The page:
Adding to the instability is the increasing food inflation. Larry Kudlow points out that

In addition to Egypt, the people have taken to the streets to varying degrees in Algeria, Jordan, Libya, Morocco, and Yemen. Local food riots have even broken out in rural China and other Asian locales.

The CRB food index is up an incredible 36 percent over the past year, including 8 percent year-to-date. Raw materials are up 23 percent in the past year. Inflation breakouts have occurred in China, among various Asian Tigers, and in India, Brazil, and other Latin American countries. Even Britain and Germany are registering higher inflation readings.

In dollar terms, the price of wheat has soared 114 percent over the past year. Corn has surged 88 percent. These are incredible numbers.

And let’s not forget that the world’s poor are the hardest hit by food-price inflation. They literally can’t afford to buy bread. It brings to mind the French Revolution in the 18th century. When you see this kind of mass protest in the streets, spreading from country to country, you see a pattern that cannot be explained by local conditions alone.

In our hemisphere, Venezuela has the highest inflation – 28%, as the economy contracts while the government takes over private property and food production and distribution. Chavez is ruling by emergency decree: if “Rule by emergency decree long enough, and you end up creating a genuine emergency” is the case, for how long will Hugo Chavez’s regime stand, considering these numbers?

“Instability is the new status quo”, states Henninger, and I agree.

The question remains, how will political systems and societies adapt to it? How will the US, when its own administration is passing thousands of pages-long laws that haven’t even been read?


Egypt roundup: Violent clashes on streets

Wednesday, February 2nd, 2011

Clashes Erupt in Cairo Between Mubarak’s Allies and Foes

President Obama’s calls for a rapid transition to a new order in Egypt seemed eclipsed on Wednesday as a choreographed surge of thousands of people chanting support for the Egyptian leader, Hosni Mubarak, fought running battles with a larger number of antigovernment protesters in and around Cairo’s Tahrir Square.

The mayhem and chaos — with riders on horses and camels thundering through the central square — offered a complete contrast to the scenes only 24 hours earlier when hundreds of thousands of antigovernment protesters turned it into a place of jubilant celebration, believing that they were close to overthrowing a leader who has survived longer than any other in modern Egypt.

Video: Obama somehow manages to say nothing meaningful in Egypt statement

Visit for breaking news, world news, and news about the economy

Perhaps Obama will realize soon that It’s Time To Earn that Nobel Peace Prize, but don’t hold your breath.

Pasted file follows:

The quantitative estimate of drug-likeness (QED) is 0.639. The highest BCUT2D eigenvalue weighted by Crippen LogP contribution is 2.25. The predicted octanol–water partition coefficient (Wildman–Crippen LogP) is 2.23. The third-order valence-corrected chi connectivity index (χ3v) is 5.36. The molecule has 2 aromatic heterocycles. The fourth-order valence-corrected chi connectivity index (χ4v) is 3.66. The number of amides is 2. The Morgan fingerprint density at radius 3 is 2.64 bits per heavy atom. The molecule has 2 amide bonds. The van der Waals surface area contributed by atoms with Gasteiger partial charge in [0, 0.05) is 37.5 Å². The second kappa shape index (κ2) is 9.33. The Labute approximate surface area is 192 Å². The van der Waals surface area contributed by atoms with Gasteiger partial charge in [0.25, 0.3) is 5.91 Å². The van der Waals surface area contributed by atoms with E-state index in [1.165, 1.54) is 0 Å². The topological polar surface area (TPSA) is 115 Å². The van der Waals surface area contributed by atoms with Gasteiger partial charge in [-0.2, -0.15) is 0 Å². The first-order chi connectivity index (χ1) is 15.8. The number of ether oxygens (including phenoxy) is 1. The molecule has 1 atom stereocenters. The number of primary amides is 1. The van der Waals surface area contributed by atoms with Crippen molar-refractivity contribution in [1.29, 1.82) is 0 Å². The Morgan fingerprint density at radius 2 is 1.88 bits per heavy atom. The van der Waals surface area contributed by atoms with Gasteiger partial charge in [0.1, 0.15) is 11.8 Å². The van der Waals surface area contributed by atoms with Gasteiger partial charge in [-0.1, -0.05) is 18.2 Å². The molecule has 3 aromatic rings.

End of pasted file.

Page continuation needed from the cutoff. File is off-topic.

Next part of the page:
Bernard Lewis granted Jay Nordlinger an extremely rare telephone interview (I have spoken with Mr Lewis in the past and he usually does not grant interviews)

Lewis says, first of all, that “it’s too early to say anything definitive” — anything definitive about Egypt. He is too smart, too experienced to make many pronouncements while events are in flux. He says, “Things look a little better than they did” a couple of days ago. “But they could go badly wrong.”

“The immediate alternatives are not attractive.” What are those? “Continuation, in some modified form, of the present regime, or a takeover by the Muslim Brotherhood. Obviously, the former is better.”

Are we witnessing a democratic revolt? “I don’t know what ‘democratic’ would mean in this context. It is certainly a popular revolt.” Egyptians are suffering from both unfreedom and material want. (They usually go hand in hand.) “The economic situation in Egypt is very, very bad. A large percentage live below the poverty line.”

Here is something to bear in mind: “The fact that this regime,” the Mubarak regime, “has good relations with the United States and Israel only seems to discredit the idea of good relations with the United States and Israel.”

And here is a question of the hour: Is Egypt 2011 like Iran 1979? Lewis: “Yes, there are certain similarities. I hope we don’t repeat the same mistakes.” The Carter administration handled events in Iran “poorly.”

The Obama administration should ponder something, as should we all: “At the moment, the general perception, in much of the Middle East, is that the United States is an unreliable friend and a harmless enemy. I think we want to give the exact opposite impression”: one of being a reliable friend and a dangerous enemy. “That is the way to be perceived.”

IBS editorial points out that Egypt Means Real Trouble For Israel, while the Wall Street Journal has a symposium on Where Should Egypt Go From Here?
Protests in Egypt have rocked the country’s political order, and last night President Hosni Mubarak announced he would not run in the September presidential election. Four experts—Francis Fukuyama, Ryan Crocker, Maajid Nawaz and Amr Bargisi—weigh in on where Egypt should go from here.

Phyllis Chesler asks, Am I the Only One Troubled By Cairo Street Scenes? Indeed, Phyllis is not the only one – go read her article to see why.